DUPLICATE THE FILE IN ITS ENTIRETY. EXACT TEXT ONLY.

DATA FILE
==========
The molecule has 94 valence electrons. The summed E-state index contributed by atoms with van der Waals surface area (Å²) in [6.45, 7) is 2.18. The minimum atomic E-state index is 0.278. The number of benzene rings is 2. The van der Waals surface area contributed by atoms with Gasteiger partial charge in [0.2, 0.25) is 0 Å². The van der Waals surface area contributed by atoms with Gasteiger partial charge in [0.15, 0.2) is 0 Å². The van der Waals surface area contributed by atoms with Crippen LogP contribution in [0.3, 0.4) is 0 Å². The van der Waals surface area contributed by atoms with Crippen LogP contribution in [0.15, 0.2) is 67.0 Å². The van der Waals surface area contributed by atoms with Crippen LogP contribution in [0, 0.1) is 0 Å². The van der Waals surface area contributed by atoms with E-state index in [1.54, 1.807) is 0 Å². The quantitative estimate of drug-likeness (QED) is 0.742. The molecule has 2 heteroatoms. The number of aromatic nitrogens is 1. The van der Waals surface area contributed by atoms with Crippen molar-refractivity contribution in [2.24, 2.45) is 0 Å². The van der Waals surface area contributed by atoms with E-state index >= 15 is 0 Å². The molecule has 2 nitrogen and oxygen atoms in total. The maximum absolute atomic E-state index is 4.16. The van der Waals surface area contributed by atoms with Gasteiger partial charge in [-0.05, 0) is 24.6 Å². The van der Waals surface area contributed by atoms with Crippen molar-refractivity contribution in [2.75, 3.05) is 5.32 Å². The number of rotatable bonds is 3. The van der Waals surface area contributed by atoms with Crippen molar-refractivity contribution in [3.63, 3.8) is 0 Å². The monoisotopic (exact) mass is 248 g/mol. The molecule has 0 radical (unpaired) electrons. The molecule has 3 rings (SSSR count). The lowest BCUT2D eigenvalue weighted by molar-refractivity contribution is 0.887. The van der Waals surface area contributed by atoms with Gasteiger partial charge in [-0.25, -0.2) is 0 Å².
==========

The molecule has 94 valence electrons. The summed E-state index contributed by atoms with van der Waals surface area (Å²) in [6.45, 7) is 2.18. The minimum atomic E-state index is 0.278. The number of benzene rings is 2. The van der Waals surface area contributed by atoms with Gasteiger partial charge in [0.2, 0.25) is 0 Å². The van der Waals surface area contributed by atoms with Gasteiger partial charge in [0.15, 0.2) is 0 Å². The van der Waals surface area contributed by atoms with Crippen LogP contribution in [0.3, 0.4) is 0 Å². The van der Waals surface area contributed by atoms with Crippen LogP contribution in [0.15, 0.2) is 67.0 Å². The van der Waals surface area contributed by atoms with Crippen LogP contribution in [0, 0.1) is 0 Å². The van der Waals surface area contributed by atoms with E-state index in [1.54, 1.807) is 0 Å². The quantitative estimate of drug-likeness (QED) is 0.742. The molecule has 2 heteroatoms. The number of aromatic nitrogens is 1. The van der Waals surface area contributed by atoms with Crippen molar-refractivity contribution in [2.24, 2.45) is 0 Å². The van der Waals surface area contributed by atoms with E-state index >= 15 is 0 Å². The molecule has 2 nitrogen and oxygen atoms in total. The maximum absolute atomic E-state index is 4.16. The van der Waals surface area contributed by atoms with Gasteiger partial charge in [-0.05, 0) is 24.6 Å². The van der Waals surface area contributed by atoms with Crippen molar-refractivity contribution in [2.75, 3.05) is 5.32 Å². The number of rotatable bonds is 3. The van der Waals surface area contributed by atoms with Crippen molar-refractivity contribution in [3.63, 3.8) is 0 Å². The monoisotopic (exact) mass is 248 g/mol. The molecule has 0 radical (unpaired) electrons. The molecule has 3 rings (SSSR count). The lowest BCUT2D eigenvalue weighted by molar-refractivity contribution is 0.887. The van der Waals surface area contributed by atoms with Gasteiger partial charge in [-0.25, -0.2) is 0 Å².